6
Aug
2017

“To weep is to make less the depth of grief.”
― William ShakespeareKing Henry VI, Part 3

The information presented in this blog on loss and grief is largely based on the work of grief expert, Dr Sheila Clark, and the Graduate Program in Grief and Palliative Care Counselling at the University of Adelaide in South Australia.

Depression may be triggered by loss in life. Loss may be death-related (death of a person or pet) or non-death-related (divorce or loss of one’s job or health) (Bowlby, 1980). ‘Attachment’ between individuals develops to maintain a state of balance in life (Bowlby, 1980). Loss and grief disturbs this balance – people often describe a sense of their ‘whole world being thrown upside down’. Grief is the response to loss and can affect our physical state, emotions, behaviours, cognitive functions (memory and concentration), social lives and spirituality:

Physical responses to grief may include:

  • General muscle pain
  • Fatigue
  • Loss in appetite/ weight loss
  • Difficulty breathing
  • Restlessness/ Insomnia
  • Crying

Emotional responses may include:

  • Confusion/disorientation
  • Forgetfulness
  • Anxiety
  • Agitation/frustration
  • Trouble concentrating
  • Shock/emotional numbness
  • Guilt/regret

Behaviour responses may include:

  • Change in social activities – we may either shut ourselves out from the world or conversely, need to be around the people we love to seek support
  • Seek refuge in substances – alcohol and/or drugs
  • Question our spirituality
  • Seem different or “slightly off” to other people

Sometimes we try to hide behind our loss, particularly if there is stigma or shame involved. There may be differences between men and women in grieving, or cultural differences and we may not seek help with our grief because of these factors. Sometimes we can become stuck in our grief and an intense grief reaction continues (Rando, 1984). This can be related to unresolved feelings such as guilt. An ongoing or long-term grief is called chronic grief (Middleton, Burnett, Raphael, et al., 1996; Parkes, 1998). Adjusting to loss takes time and effort. It can be very useful to talk with a GP, therapist or a friend. It is important to find someone who is a good listener and someone whom you trust. There has been a lot written about grief work, and there are a number of different approaches to grief therapy. Several approaches providing a holistic way of dealing with loss and grief will be highlighted here.

Dr Sheila Clark advises:

  • Allocating grief time each day – say 15 to 20 minutes in which to have a cry or write about the loss (such as in your journal)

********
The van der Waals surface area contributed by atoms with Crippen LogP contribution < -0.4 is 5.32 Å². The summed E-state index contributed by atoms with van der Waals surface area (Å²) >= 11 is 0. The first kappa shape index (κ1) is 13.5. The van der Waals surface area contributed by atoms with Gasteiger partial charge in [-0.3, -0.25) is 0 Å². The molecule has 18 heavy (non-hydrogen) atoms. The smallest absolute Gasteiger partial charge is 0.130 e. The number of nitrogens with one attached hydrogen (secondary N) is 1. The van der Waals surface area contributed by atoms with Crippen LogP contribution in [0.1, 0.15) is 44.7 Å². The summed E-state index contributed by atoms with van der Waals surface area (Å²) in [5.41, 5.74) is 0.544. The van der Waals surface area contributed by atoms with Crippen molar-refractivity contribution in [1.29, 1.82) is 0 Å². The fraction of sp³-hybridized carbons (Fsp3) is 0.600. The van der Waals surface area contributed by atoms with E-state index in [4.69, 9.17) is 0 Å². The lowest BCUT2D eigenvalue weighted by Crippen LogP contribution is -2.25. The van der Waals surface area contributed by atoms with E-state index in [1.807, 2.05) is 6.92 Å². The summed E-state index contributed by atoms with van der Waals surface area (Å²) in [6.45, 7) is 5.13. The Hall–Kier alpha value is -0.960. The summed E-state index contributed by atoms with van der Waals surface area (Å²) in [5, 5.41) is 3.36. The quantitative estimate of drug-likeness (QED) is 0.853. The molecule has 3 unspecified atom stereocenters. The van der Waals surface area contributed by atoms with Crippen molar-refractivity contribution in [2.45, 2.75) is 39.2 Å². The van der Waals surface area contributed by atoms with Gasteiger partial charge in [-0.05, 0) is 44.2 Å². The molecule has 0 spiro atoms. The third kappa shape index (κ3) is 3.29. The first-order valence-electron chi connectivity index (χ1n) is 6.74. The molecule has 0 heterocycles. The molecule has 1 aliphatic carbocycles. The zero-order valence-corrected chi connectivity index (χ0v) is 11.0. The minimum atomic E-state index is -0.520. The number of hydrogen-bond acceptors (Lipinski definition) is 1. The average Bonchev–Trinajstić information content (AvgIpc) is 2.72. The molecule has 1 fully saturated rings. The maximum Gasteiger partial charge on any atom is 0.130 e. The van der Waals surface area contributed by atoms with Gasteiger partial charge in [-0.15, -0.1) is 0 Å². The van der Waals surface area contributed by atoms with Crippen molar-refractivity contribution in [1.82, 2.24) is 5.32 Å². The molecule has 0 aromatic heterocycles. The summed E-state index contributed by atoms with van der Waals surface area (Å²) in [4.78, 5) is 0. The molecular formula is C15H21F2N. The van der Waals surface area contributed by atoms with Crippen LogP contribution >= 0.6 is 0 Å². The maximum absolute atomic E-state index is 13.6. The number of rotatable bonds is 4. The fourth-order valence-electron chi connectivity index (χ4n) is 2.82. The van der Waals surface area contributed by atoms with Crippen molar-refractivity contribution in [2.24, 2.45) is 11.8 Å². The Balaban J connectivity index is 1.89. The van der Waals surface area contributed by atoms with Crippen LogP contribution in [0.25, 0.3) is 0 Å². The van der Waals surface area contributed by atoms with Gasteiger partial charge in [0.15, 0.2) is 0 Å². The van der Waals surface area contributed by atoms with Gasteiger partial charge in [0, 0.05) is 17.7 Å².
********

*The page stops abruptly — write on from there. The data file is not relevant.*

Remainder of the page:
• Naming the problems – emotional or practical
  • Looking after general health – endeavouring to eat regularly, and avoiding overindulgence in alcohol or smoking
  • Taking time out to walk in the park
  • Sometimes spoiling yourself, for example, having a coffee with a friend, or relaxing in a hot bath
  • Not making any major decisions before at least one year has passed
  • Continuing existing relationships, seeking support.
  • Getting some advice on dealing with practical issues, or dealing with special occasions such as Christmas or the anniversary of the loss
  • Understanding that your ability to think and remember is reduced – don’t be too hard on yourself, and use reminder lists
  • Considering whether you need some time off work or to negotiate reduced working hours
  • If possible, finding some meaning out of the loss, such as growing in strength as a result (Clark, 1995)

 

There are also a number of strategies for dealing with negative thinking that can occur in grief. Fear, guilt, anger, sadness, self-blame or blaming others can all occur in grief. The principles of CBT outlined in Step 5 can be applied in the context of loss and grief, namely:

  •  Be aware of your thinking (keep a thought diary).
  •  Identify thinking errors, for example, all-or-nothing thinking (‘I’m hopeless –I can’t manage everything.’) or catastrophising (‘What if I lose someone else?’)
  • Challenge unhelpful thinking.
  • Work on developing more helpful thoughts.

Points to remember:

  • Adjusting to loss and grief takes time.
  • It is important to understand the process of grief, and share thoughts and

feelings about the loss.

  • Allow ‘grief time’ each day.
  • Look after yourself.
  • Take time out.
  • If possible find some meaning out of the loss.
  • Challenge unhelpful thinking related to the grief.
  • Self-esteem can be affected in grief.
  • Achieving a sense of closure is important.

 

References:

 

“Physical and Emotional Responses to Grief”. Hello Grief. Last modified 2010.

http://www.hellogrief.org/physical-and-emotional-responses-to-grief/

 

Bowlby J. Attachment and Loss. Vol. 3: loss, sadness and depression. London, UK: Hogarth Press; 1980.

 

Rando T. Grief, Dying and Death: clinical interventions for caregivers. Champaign, IL:

Research Press Company; 1984.

 

Middleton W, Burnett P, Raphael B, et al. The bereavement response: a cluster analysis. Brit J Psychiatry. 1996; 169: 167–71.

 

Parkes CM. Coping with loss. BMJ. 1998; 316: 1521–4.

 

Clark S. After Suicide: help for the bereaved. Melbourne, Vic: Hill of Content; 1995.

 

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